Relationships as the Spiritual Web of our Lives
Frederic and Mary Ann Brussat
Relationships are the spiritual web of our lives. The crucial strands of family, intimate relationships, marriage, friends, community, nature, and place and the wider world.
The quality of our spiritual lives is measured by these essential bonds. Indeed, our relationship with God is reflected and expressed in these and other relationships.
They are the essential meaning and miracle in our days. They are the arena in which we exercise our values and express our visions.
Relationships enrich our lives with intimacy, purpose, healing, and wholeness. They also draw out our fear, anger, envy, hatred, pain, greed, and shame. Through inner work, we can befriend the shadow, face death, and renew our spirits.
As we explore our relationships and the feelings that come with them, we find that they are hitched to everything else in the world. We are parts of the whole and obligated to love both the familiar and the mysterious, often fearsome “other.”
Although terrible and divisive forces may eat away at our relationships, the spiritual web can never be destroyed. The Spirit sustains us as we patch and reweave the web again and again.
Finally, relationships are our training ground. “Being human is an accomplishment like playing an instrument.” Michael Ignatieff once observed. “It takes practice.” Through our connections with the whole and the holy, we learn how to be fully human.
The Art of Making Connections
Separateness is an illusion. That's what we learn through the spiritual practice of connections. Everything is interrelated — in time, space, and our very being. Both religion and science reveal this truth — Hinduism's image of Indra's net, Buddhism's understanding of interbeing, the experiences of the mystics, the teachings of ecology and physics, even the Internet. One definition of spirituality is "the art of making connections." There are certain givens: The one is made up of many. One thing always leads to another. Everything is related to everything else. You practice connections, then, by consciously tracing the links connecting you with other beings. Any point is a good starting place — your family line, your work, your back yard. Watch for the moments when the separations disappear. And don't be shy about naming mystical experiences as such when you experience them.
Frederic and Mary Ann Brussat Spirituality and Practice
Relationships as Felt Connections
an ontological addendum
What can it mean to say that relationships are the building blocks of the universe?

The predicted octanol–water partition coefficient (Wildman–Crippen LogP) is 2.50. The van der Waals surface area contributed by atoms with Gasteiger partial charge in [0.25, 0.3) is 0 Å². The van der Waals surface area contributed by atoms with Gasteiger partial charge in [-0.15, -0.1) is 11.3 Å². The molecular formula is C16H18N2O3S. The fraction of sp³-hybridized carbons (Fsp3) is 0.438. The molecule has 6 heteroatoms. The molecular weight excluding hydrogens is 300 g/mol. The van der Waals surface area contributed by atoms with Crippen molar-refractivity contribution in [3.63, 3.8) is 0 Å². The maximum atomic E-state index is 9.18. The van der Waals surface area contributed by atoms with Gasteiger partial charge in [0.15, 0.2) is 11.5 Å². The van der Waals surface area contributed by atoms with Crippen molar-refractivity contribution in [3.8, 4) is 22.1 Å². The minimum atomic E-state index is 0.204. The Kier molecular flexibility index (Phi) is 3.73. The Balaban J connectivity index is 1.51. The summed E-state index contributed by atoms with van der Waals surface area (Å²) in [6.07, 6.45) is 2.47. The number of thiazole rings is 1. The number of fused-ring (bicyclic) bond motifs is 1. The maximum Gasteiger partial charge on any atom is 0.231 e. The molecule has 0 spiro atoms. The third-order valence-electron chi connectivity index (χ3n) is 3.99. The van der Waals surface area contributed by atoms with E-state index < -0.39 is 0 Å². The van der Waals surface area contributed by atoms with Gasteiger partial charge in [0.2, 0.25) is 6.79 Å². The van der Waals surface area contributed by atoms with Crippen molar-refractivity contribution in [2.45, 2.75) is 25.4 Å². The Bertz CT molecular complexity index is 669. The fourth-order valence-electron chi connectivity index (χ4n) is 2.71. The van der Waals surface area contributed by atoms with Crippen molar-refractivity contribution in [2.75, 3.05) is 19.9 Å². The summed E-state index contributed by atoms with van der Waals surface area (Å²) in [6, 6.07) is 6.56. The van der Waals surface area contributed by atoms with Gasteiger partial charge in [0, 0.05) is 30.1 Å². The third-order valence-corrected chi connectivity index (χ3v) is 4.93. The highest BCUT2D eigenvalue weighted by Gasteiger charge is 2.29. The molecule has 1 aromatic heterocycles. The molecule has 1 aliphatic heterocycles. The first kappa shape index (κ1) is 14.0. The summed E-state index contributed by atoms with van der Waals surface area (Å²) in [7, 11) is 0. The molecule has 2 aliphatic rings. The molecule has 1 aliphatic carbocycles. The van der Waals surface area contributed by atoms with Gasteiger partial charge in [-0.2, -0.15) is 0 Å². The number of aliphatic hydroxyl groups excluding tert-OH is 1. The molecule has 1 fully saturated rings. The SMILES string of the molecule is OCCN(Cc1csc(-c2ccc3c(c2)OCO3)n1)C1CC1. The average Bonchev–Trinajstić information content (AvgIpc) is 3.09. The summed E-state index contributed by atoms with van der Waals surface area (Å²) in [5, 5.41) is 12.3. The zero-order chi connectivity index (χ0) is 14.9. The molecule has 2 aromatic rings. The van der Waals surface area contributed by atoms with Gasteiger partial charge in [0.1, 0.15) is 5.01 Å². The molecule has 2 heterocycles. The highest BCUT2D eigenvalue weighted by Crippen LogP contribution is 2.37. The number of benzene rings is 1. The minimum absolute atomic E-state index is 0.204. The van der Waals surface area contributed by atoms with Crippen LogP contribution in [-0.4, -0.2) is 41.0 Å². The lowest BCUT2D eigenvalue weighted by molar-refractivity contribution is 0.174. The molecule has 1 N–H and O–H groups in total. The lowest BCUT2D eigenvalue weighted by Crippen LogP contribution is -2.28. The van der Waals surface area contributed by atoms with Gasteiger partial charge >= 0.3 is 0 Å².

Normally we think of a building block as existing, with its own shape and identity and then entering into relationship with other things. From a process perspective the obverse is true. The true building blocks of the universe are momentary happenings: moments of experience or energy-events. They come into existence through their relationships with other things. The solid things of the world -- blocks of concrete, for example -- are aggregate expressions of these momentary happenings, these energy-events, these moments of experience.
The relationships are internal to the moments of experience, not external; and the relationships are feelings. They are subjective acts of taking into account other things, often in a bodily way and always in a psychological way, from a specific region in time and space. Whitehead's word for feeling is prehension. Relationships, then, are prehensions.
The most intimate example of this is our own human experience. We ourselves emerge out of our feeling of other people, earth and sky, plants and animals, the ideas in our minds, the hopes in our hearts. These felt relations may be happy or sad, pleasurable or painful, positive or negative, energetic or draining, conscious or unconscious' in any case they are felt relations and we would not exist without them. And they, along with we ourselves, are changing moment to moment. Our feelings are in process and we are, too.
Think of the Christian idea that God is a holy trinity: three persons in one, existing in relation to one another. Or the Buddhist idea that the beings of the world are inter-beings because they depend on one another for their very existence. Process thinkers say something similar. They say that every entity is trinitarian; that every being is an act of inter-being or inter-becoming. The Brussats have it right, Relationships are the web of our lives.